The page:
Diversity in Cyber Security06 Oct, 20234 mins
Promoting diversity of thought in cybersecurityThe latest cybersecurity skills in the UK lab...
Promoting diversity of thought in cybersecurity
The latest cybersecurity skills in the UK labour market 2023 report highlighted 160,000 job postings in the last year, which is a rise of 30 per cent despite only a 10 per cent hike in employment in the sector. As the demand for skilled cyber experts has risen, driven largely by working-from-home security concerns during the pandemic, the number of specialists in the market has not grown at a pace quick enough to keep up.
While there is talent available, to an extent, it’s at the more experienced end of the spectrum where some will be leaving the market or even retiring early. And, clearly, there aren’t enough specialists coming through to fill these gaps. The biggest shortage is in the mid layer roles; individuals who hold anything from three to five years of engineering experience are gold dust for employers at the moment.
In short, there is a crisis – there are too many jobs and not enough people. Small and Medium Enterprises (SMEs) face the additional challenge that cyberattacks are becoming progressively more niche and sophisticated. Experts are therefore increasingly focusing on a specific discipline within the market, whereas many small businesses still need a ‘jack of all trades.’
To plug these skill gaps, it’s crucial that businesses are recruiting from the biggest pool of talent possible. This also means ensuring that they are not excluding any section of the population by including intentional barriers in their hiring approach or strategy.
Any workforce will benefit from having a diverse range of thought – particularly in areas such as tech which require forward-thinking, innovative perspectives. By hiring candidates from a variety of backgrounds able to draw from different experiences, businesses will gain a broad spectrum of points of view, helping to fill blind spots and explore solutions that others may have missed.
Cybersecurity, in particular, is a sector that has the potential to significantly benefit from a diverse workforce – not only to solve talent challenges but to drive progression in the sector.
Small steps the right direction
One area that has seen some progress is gender diversity. Many cyber businesses are slowly waking up to the idea that a diverse workforce is crucial to the success of the sector. And the fact is that women are typically extremely well-suited to cybersecurity roles – it’s in their evolution.
Yuval Noah Hariri’s book exploring humankind’s evolution: Sapiens, explores how our early male ancestors honed their long-distance vision for hunting with spears, whereas females’ sight was more geared towards foraging. This has resulted in many women developing a greater attention to detail and a more analytical brain, making them perfectly geared towards cybersecurity roles. The industry therefore needs more inspirational women to come to the fore and debunk the ‘macho’ image of the sector.
Recruiting people with neurodiversity to the sector is another way of not only filling vacancies but filling them with people capable of coming up with newer ideas from many different perspectives. Cyber is ever evolving and it makes sense to hire people who are capable of approaching cyber solutions in a different way.
Much like their female counterparts, neurodivergent employees, such as people with autism or ADHD, often demonstrate a keen attention to detail and ability to remain hyper focused. This is useful in many areas of cybersecurity, including defending against and responding to attacks where team members require the ability to identify anomalies, discover root causes of incidents, problem solve and sit through complex tasks for long periods of time. These skills and traits are of course useful in many other areas of cybersecurity too.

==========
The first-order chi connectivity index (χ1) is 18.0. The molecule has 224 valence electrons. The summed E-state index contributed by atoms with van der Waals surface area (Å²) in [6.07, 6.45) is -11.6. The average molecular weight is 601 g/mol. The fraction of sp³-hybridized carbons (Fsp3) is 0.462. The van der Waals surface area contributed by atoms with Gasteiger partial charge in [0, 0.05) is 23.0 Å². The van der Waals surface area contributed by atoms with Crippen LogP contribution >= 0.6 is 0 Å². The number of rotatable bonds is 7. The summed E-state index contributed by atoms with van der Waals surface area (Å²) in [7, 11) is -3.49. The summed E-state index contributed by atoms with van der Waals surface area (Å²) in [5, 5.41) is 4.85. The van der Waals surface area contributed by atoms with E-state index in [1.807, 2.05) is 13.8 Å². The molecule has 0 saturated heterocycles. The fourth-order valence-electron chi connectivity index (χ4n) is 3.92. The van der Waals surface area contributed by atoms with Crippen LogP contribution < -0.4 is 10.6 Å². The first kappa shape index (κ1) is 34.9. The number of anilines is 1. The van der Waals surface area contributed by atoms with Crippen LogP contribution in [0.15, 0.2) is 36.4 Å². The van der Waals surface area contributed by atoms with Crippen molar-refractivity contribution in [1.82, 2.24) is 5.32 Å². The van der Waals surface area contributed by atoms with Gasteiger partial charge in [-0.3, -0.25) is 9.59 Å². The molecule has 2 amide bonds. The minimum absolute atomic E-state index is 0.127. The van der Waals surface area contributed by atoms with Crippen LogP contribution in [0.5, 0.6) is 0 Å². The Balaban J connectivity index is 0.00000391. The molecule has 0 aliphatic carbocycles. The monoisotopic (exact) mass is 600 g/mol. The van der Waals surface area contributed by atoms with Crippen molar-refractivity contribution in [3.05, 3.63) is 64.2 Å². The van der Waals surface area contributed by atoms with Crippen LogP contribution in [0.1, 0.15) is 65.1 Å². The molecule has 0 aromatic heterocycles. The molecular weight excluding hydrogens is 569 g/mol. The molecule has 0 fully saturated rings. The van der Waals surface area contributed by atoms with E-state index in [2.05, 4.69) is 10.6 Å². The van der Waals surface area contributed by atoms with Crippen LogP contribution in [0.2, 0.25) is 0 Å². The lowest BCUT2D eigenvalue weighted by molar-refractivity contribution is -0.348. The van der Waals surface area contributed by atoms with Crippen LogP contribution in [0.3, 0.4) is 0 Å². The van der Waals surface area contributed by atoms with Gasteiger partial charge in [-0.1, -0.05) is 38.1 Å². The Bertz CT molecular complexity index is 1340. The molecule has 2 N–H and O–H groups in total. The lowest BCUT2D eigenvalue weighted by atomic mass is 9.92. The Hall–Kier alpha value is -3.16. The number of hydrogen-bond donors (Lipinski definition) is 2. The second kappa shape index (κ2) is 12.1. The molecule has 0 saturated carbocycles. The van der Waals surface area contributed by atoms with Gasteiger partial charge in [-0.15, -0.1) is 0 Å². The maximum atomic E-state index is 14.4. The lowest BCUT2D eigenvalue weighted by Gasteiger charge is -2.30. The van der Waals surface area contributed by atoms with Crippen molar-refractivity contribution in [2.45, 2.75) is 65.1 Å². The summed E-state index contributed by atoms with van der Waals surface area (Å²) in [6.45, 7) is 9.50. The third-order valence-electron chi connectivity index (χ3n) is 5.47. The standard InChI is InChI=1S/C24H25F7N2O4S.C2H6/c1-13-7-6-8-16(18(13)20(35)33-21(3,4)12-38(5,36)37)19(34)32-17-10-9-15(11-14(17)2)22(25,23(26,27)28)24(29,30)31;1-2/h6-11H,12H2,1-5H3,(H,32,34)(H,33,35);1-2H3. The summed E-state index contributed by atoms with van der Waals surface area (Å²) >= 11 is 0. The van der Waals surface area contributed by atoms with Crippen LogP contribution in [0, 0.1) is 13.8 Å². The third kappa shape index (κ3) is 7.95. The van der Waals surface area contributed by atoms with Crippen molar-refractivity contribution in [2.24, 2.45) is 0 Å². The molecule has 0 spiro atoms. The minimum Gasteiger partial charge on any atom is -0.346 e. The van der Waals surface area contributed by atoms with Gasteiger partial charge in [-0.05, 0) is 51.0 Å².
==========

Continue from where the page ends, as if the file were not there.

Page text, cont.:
How can the cybersecurity sector improve when it comes to diversity?
Despite steps in the right direction, there is still work to be done to root out misogyny and stereotyping in cybersecurity. For example, some of the female guests on the Hamilton Barnes ‘The Route to Networking’ podcast have admitted to having been on the receiving end of derogatory comments. Improving exposure to the industry for girls will encourage more inspirational women to come to the fore but this needs significant investment in awareness during early education and through university programmes.
Similarly, organisations should be examining the inclusivity of their employment policies and actively targeting neurodivergent people. By understanding the barriers that neurodivergent individuals may face, introducing training on unconscious bias and championing diversity of thought, businesses can make pioneering leaps forward in the current climate. And these don’t always need to take the form of huge changes either. It may be a case of adapting hiring processes to give candidates more flexibility, for example giving the option of taking additional time, or receiving instructions in different mediums, such as verbally rather than written. Organisations that act now are going to lead the charge in building a better, faster and more secure internet for everybody.
The major bottleneck exists in filling entry roles, i.e. attracting graduates into the sector. To tackle this there needs to be greater external investment in the sector, particularly in awareness amongst school children and university students. Even as we advance into an age of increasingly sophisticated technologies likes 5G and AI, young people aren’t aware how they can contribute to these advancements.
At Hamilton Barnes we regularly visit career fairs and other events to talk about the career opportunities that are available across the networking sector. If you are interested in taking your first steps in a fast-paced, exciting networking career, get in touch with the team today.